Friday, October 05, 2007

Profiles in Cowardice

By Joan Suarez

The failed attempt by the U.S. Senate to address immigration reform dealt a huge blow to a country that has waited over two decades for solutions to one of our most pressing national issues.

Of greatest concern is that 53 Senators, including our own Senators, chose to ignore the vast majority of Americans who support a comprehensive solution and instead gave up too soon on the legislative process.

Immigration is an emotionally-charged and complex issue—taking it on requires leadership, courage and putting aside partisan politics. And there was a courageous bipartisan group of Senators that tried to craft legislation to bring both parties to the table. The Senate bill was far from perfect, but legislators knew the bill had to go through the House of Representatives and a Conference Committee, where outstanding issues could still be ironed out.

That is the most alarming aspect of the immigration debate—the politics of fear and hate. Groups at the local level working with immigrant communities are all too familiar with it. They have received hate mail and threats, seen swastikas sprayed on windows, and experienced the backlash that renders whole communities suspect and obscures the path to sound policy-making.

Here in our very own state, we have seen families forced from their homes, children separated from their parents, and local businesses intimidated for serving immigrants. The governor’s recent immigration directives are just another misguided attempt to fill the void that the federal government has left.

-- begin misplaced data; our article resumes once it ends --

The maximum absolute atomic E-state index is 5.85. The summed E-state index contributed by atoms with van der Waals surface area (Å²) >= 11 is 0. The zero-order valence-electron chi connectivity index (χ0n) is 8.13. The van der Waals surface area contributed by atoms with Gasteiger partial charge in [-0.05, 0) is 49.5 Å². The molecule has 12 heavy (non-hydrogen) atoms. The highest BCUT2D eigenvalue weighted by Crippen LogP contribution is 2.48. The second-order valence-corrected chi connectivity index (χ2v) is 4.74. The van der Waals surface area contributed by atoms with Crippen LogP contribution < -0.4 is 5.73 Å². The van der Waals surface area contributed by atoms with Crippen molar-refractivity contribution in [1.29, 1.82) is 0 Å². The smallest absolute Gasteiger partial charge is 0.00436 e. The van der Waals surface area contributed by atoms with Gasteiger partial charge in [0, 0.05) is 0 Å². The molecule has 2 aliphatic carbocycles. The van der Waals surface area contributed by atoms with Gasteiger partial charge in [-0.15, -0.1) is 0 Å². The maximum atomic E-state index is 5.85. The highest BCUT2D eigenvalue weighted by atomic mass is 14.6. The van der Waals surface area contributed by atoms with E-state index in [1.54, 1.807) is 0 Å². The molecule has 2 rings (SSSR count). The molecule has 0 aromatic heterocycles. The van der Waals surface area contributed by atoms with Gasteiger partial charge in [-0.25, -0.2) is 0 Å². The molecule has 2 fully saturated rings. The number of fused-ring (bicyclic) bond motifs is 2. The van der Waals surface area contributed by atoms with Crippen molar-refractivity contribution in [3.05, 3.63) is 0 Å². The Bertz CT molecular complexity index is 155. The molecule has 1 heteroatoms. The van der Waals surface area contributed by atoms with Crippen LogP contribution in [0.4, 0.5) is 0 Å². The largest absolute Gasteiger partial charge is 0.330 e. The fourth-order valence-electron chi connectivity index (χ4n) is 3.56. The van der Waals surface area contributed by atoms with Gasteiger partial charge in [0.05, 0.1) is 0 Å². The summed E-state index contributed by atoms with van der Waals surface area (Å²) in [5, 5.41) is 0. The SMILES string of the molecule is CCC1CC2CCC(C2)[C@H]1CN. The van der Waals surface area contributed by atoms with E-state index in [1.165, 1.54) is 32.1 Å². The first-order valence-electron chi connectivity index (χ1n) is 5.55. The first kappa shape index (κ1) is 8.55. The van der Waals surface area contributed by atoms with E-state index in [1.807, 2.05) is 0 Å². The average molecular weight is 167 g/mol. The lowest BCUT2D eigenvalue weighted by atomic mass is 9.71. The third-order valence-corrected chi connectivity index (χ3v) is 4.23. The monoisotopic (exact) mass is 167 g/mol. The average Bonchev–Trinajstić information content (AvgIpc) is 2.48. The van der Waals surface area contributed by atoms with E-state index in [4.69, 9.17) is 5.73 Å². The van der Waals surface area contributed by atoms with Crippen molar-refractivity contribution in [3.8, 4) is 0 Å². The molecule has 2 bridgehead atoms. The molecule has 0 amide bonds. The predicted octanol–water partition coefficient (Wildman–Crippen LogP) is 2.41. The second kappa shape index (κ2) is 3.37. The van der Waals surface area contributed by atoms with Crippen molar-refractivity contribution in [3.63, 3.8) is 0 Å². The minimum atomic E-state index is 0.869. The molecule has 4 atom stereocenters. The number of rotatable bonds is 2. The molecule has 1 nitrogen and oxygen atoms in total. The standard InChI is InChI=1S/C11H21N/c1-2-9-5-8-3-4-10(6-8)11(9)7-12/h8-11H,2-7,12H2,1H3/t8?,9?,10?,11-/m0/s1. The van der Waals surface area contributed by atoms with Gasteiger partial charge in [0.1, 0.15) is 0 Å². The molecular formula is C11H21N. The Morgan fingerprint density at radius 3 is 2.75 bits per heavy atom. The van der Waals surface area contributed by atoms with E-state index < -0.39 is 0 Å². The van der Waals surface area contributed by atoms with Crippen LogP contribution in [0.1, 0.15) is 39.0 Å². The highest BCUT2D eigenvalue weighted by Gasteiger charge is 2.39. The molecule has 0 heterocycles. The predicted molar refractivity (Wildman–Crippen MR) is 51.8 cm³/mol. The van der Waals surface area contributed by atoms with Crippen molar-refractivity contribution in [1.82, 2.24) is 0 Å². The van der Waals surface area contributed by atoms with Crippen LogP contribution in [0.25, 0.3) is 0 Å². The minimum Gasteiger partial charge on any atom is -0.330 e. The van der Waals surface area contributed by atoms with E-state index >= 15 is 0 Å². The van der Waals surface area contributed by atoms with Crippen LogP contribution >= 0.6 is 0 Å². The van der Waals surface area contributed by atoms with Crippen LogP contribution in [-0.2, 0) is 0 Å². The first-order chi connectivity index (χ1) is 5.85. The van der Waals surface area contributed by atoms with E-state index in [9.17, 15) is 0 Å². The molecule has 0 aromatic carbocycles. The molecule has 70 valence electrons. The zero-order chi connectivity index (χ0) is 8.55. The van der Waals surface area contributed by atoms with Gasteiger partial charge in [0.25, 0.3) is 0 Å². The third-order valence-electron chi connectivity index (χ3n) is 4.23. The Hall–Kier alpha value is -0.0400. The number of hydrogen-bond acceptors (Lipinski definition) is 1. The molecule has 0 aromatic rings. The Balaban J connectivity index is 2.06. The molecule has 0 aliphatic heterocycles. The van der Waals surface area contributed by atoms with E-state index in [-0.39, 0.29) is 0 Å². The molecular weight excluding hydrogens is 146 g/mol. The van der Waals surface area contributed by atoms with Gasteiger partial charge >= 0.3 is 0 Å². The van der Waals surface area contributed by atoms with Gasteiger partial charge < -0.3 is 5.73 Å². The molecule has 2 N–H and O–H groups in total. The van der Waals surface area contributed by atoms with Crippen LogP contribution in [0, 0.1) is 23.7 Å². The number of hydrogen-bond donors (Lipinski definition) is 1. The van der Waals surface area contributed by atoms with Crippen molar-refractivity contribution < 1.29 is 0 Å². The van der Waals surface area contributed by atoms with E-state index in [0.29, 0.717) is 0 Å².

Our country is frustrated and angry with federal inaction on this issue, but a patchwork of state laws won’t work and these tactics of fear and the intolerance they spread are summarily rejected by the vast majority of our fellow Americans.

And it is dodging rather than confronting the intimidation of a well-organized minority that led other Senators to put their own interests above the country’s need for reform.

Although the attempt to establish immigration solidly as a wedge issue in the 2006 Election failed, candidates who ran solely on an anti-immigrant platform lost. Voters continue to demand a solution, yet some politicians would rather ignore the issue because this small but loud opposition may disrupt the picture-perfect look of their public events. Sacrificing policy over politics is not new, but when our leaders are afraid to take action, it may be time to re-evaluate who is signing up for the job. After all, any issue we care deeply about will require character, political courage, and determination to act.

The immigration issue will not go away, and those who claimed inaction was a victory stand for a broken system that makes our borders less safe, our economy less stable, and our communities more vulnerable.

This already untenable situation is likely to worsen in the absence of federal action, with state and local governments enacting a patchwork of ineffective laws that cannot solve the problem but leave an indelible mark in our quality of life, where employers, cops, priests, you and I are being called upon to act as immigration agents and turn against our neighbors.

We’ve already seen anti-immigrant legislation in Missouri, and we will see it again in the upcoming session. But Missourians and all Americans deserve better than that. The American people will continue to demand a workable and fair solution that restores the rule of law, secures our borders, strengthens our economy and upholds the values of faith, family and hard work that are the cornerstone of our democracy. Now we need to find leaders that will walk that path with us.
Suarez is the chairperson of Missouri Immigrant & Refugee Advocates. A version of this op-ed previously ran in the St. Louis Post-Dispatch.

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